|Grassley seeks accountability and improved forensic science system|
|News Releases - Crime/Courts|
|Written by Grassley Press|
|Friday, 20 July 2012 13:10|
WASHINGTON – Senator Chuck Grassley has renewed his request for basic information from the FBI about the scientific integrity of its crime lab and from the Department of Justice about its review of past prosecutions, and he raised questions about how to improve forensic science in the criminal justice system during a hearing this morning of the Senate Judiciary Committee.
Grassley’s most recent request for information from the Department of Justice was made Monday in a letter to Attorney General Eric Holder. The Department of Justice and FBI last week announced a broad review of criminal cases where defendants may have been wrongly convicted because of flawed forensic work in the FBI crime lab following investigative reporting by The Washington Post that indicated that “sloppy” and “unreliable” work may have led to the incarceration of hundreds of innocent people, and that a 2004 review by the Department of Justice didn’t go far enough in identifying potential cases of wrongful convictions.
Grassley also had made a request for information from FBI Director Robert Mueller in May, with Senator Patrick Leahy, but the FBI has not responded.
“I’m glad the Department has decided to conduct a more expansive review, but I also want to make sure the wider review avoids mistakes made by a previous task force,” Grassley said. “We still don’t have a full accounting of the findings of the previous task force, so my oversight remains focused on accountability and making sure the forensic science system in this country is as good as it can be.”
In 1997, Grassley took on the cause of Dr. Frederic Whitehurst, an FBI crime lab scientist who risked his career to come forward with allegations about wrongdoing in the FBI crime lab, which called into question the scientific integrity of the lab and the thousands of prosecutions that relied on evidence it processed. For his effort, Whitehurst was retaliated against by the FBI. Ultimately, however, Whitehurst’s disclosures resulted in an independent investigation that recommended lab changes, including accreditation by an outside body.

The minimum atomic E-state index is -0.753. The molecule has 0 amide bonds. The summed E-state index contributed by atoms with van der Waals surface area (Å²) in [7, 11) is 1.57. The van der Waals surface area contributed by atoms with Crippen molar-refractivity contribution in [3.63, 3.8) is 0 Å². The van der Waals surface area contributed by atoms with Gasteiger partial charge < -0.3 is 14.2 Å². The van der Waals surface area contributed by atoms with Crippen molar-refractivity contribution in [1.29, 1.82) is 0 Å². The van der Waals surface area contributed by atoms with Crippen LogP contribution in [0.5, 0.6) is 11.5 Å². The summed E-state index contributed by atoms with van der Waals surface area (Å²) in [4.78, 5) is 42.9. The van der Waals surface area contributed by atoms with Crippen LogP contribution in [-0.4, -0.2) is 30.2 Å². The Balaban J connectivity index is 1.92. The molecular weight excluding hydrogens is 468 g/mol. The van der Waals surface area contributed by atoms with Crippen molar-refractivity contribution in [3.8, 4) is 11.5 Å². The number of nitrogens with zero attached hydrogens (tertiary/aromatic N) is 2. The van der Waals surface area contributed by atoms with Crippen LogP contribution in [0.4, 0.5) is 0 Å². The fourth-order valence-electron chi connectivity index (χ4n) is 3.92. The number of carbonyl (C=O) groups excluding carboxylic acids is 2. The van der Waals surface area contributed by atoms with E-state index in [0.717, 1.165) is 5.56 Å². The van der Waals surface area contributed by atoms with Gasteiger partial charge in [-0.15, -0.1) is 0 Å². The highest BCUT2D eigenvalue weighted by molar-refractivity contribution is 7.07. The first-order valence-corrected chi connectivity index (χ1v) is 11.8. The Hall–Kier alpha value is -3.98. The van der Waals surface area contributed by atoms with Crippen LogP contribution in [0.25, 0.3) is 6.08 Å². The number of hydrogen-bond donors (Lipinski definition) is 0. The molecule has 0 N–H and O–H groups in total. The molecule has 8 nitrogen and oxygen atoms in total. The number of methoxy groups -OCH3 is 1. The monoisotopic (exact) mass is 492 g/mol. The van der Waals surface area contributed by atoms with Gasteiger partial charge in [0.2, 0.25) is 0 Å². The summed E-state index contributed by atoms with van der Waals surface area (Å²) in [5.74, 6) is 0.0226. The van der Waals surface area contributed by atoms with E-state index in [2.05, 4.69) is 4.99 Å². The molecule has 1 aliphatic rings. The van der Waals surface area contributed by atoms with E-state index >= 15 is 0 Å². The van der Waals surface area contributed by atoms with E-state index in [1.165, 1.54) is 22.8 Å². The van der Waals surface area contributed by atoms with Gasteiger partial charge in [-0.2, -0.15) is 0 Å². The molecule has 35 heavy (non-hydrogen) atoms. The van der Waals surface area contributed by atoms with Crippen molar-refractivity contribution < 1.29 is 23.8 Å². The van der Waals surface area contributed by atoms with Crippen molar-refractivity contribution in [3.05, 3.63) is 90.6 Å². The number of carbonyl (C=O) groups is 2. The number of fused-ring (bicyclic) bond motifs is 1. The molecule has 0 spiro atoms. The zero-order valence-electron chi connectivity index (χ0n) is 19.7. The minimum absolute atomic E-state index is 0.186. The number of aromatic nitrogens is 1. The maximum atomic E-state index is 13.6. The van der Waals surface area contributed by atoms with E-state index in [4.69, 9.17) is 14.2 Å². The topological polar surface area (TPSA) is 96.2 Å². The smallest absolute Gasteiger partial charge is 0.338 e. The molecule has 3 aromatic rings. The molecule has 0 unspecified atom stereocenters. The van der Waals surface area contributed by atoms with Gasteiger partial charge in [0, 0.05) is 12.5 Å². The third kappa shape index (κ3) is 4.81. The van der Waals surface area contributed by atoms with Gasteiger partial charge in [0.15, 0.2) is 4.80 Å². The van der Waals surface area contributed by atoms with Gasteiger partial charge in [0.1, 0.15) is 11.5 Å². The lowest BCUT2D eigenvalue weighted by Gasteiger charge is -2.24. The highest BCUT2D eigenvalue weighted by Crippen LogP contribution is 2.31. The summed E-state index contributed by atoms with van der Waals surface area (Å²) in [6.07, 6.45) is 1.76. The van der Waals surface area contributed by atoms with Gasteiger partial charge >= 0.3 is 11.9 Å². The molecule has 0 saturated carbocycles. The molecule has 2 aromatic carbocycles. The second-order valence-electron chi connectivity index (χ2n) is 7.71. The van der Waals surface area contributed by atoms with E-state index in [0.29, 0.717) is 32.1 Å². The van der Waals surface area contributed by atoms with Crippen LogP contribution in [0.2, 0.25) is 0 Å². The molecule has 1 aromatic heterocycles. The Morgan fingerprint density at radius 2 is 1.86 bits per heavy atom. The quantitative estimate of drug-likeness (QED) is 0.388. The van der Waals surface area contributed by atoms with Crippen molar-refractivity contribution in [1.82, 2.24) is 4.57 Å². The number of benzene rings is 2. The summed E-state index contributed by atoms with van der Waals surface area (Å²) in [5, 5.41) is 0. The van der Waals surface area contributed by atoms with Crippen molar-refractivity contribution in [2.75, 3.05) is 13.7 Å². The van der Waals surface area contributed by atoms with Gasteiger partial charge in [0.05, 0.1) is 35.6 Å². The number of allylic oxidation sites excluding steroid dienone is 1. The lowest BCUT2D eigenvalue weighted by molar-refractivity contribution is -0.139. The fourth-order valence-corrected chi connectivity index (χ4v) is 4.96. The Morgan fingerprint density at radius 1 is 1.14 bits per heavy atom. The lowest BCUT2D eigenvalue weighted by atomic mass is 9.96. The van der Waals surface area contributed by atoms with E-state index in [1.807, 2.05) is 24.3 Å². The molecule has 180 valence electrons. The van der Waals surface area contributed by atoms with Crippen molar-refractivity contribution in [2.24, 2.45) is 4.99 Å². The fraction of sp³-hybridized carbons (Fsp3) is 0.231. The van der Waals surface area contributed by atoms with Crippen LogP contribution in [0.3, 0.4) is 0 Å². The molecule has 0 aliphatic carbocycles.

“Thanks to the actions of Dr. Whitehurst, cases where faulty procedures, flawed analysis, and improper testimony were given were reviewed,” Grassley said.
Click here to see Grassley’s July 16, 2012, request for information from the Attorney General.
Click here to see Grassley’s May 21, 2012, request for information, with Leahy, from the FBI Director.
Grassley’s statement from this morning’s Judiciary Committee hearing is below.
Prepared Statement of U.S. Senator Chuck Grassley
Ranking Member of the Senate Committee on the Judiciary
Hearing on “Improving Forensic Science in the Criminal Justice System”
Wednesday, July 18, 2012
Mr. Chairman, thank you for holding this hearing. I join you in wanting to make sure that the forensic science system in this country is as good as it can be. This is an important subject for the Judiciary Committee to address, since forensic science is the application of science in the courtroom, designed to identify the guilty and exclude the innocent. It’s not about academic or pure scientific research. And I’m pleased that we are able to have a consensus panel of witnesses today.
Years ago, I supported a whistleblower who exposed serious problems at the FBI Crime Lab, Dr. Frederic Whitehurst. And he’s here in the room with us today.
Dr. Whitehurst risked his career to come forward with allegations about wrongdoing in the FBI crime lab. In the words of the Federal District Court for the District of Columbia, “Dr. Whitehurst has made a number of very serious allegations that call into question the scientific integrity of the FBI crime lab and the thousands of prosecutions that rely on evidence it has processed.” For his effort, he was retaliated against by the FBI and spent years litigating with the FBI via the Freedom of Information Act to obtain documents outlining the retaliation he faced by the FBI.
The disclosures Dr. Whitehurst made resulted in a DOJ Inspector-General investigation that recommended 40 changes to improve procedures at the Lab, including accreditation by an outside body. Thanks to the actions of Dr. Whitehurst, cases where faulty procedures, flawed analysis, and improper testimony were given were reviewed. Ultimately, Dr. Whitehurst’s case resulted in the Justice Department creating a regulatory process for whistleblowers to adjudicate their claims. That process is unfortunately broken and needs our legislative attention.